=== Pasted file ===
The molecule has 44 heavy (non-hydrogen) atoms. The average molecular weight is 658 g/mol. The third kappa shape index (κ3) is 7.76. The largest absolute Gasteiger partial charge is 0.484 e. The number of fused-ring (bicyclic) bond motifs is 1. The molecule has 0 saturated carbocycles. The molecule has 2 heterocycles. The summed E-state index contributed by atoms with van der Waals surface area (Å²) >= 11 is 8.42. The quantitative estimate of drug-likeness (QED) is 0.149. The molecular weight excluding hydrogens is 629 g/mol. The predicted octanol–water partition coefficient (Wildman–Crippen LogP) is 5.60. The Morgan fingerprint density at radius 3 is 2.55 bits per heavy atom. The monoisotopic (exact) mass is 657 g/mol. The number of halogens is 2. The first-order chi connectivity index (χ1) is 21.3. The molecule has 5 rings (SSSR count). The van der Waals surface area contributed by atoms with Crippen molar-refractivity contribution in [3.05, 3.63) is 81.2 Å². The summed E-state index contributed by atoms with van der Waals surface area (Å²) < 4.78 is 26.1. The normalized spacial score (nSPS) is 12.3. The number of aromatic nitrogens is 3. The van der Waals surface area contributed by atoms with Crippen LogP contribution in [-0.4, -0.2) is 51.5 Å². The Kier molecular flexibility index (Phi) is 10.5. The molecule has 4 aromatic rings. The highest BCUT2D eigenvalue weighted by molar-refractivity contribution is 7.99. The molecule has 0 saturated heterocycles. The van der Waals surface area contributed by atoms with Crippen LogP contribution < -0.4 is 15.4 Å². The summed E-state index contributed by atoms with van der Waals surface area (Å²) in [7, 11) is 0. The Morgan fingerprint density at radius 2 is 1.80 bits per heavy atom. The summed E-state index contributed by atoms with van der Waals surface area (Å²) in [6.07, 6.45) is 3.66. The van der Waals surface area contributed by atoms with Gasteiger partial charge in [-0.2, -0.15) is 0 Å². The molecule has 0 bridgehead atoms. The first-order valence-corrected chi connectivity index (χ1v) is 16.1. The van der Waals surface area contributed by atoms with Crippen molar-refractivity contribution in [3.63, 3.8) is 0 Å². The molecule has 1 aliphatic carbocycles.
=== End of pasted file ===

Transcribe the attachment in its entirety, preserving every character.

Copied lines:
The molecule has 44 heavy (non-hydrogen) atoms. The average molecular weight is 658 g/mol. The third kappa shape index (κ3) is 7.76. The largest absolute Gasteiger partial charge is 0.484 e. The number of fused-ring (bicyclic) bond motifs is 1. The molecule has 0 saturated carbocycles. The molecule has 2 heterocycles. The summed E-state index contributed by atoms with van der Waals surface area (Å²) >= 11 is 8.42. The quantitative estimate of drug-likeness (QED) is 0.149. The molecular weight excluding hydrogens is 629 g/mol. The predicted octanol–water partition coefficient (Wildman–Crippen LogP) is 5.60. The Morgan fingerprint density at radius 3 is 2.55 bits per heavy atom. The monoisotopic (exact) mass is 657 g/mol. The number of halogens is 2. The first-order chi connectivity index (χ1) is 21.3. The molecule has 5 rings (SSSR count). The van der Waals surface area contributed by atoms with Crippen molar-refractivity contribution in [3.05, 3.63) is 81.2 Å². The summed E-state index contributed by atoms with van der Waals surface area (Å²) < 4.78 is 26.1. The normalized spacial score (nSPS) is 12.3. The number of aromatic nitrogens is 3. The van der Waals surface area contributed by atoms with Crippen LogP contribution in [-0.4, -0.2) is 51.5 Å². The Kier molecular flexibility index (Phi) is 10.5. The molecule has 4 aromatic rings. The highest BCUT2D eigenvalue weighted by molar-refractivity contribution is 7.99. The molecule has 0 saturated heterocycles. The van der Waals surface area contributed by atoms with Crippen LogP contribution < -0.4 is 15.4 Å². The summed E-state index contributed by atoms with van der Waals surface area (Å²) in [7, 11) is 0. The Morgan fingerprint density at radius 2 is 1.80 bits per heavy atom. The summed E-state index contributed by atoms with van der Waals surface area (Å²) in [6.07, 6.45) is 3.66. The van der Waals surface area contributed by atoms with Gasteiger partial charge in [-0.2, -0.15) is 0 Å². The molecule has 0 bridgehead atoms. The first-order valence-corrected chi connectivity index (χ1v) is 16.1. The van der Waals surface area contributed by atoms with Crippen molar-refractivity contribution in [3.63, 3.8) is 0 Å². The molecule has 1 aliphatic carbocycles.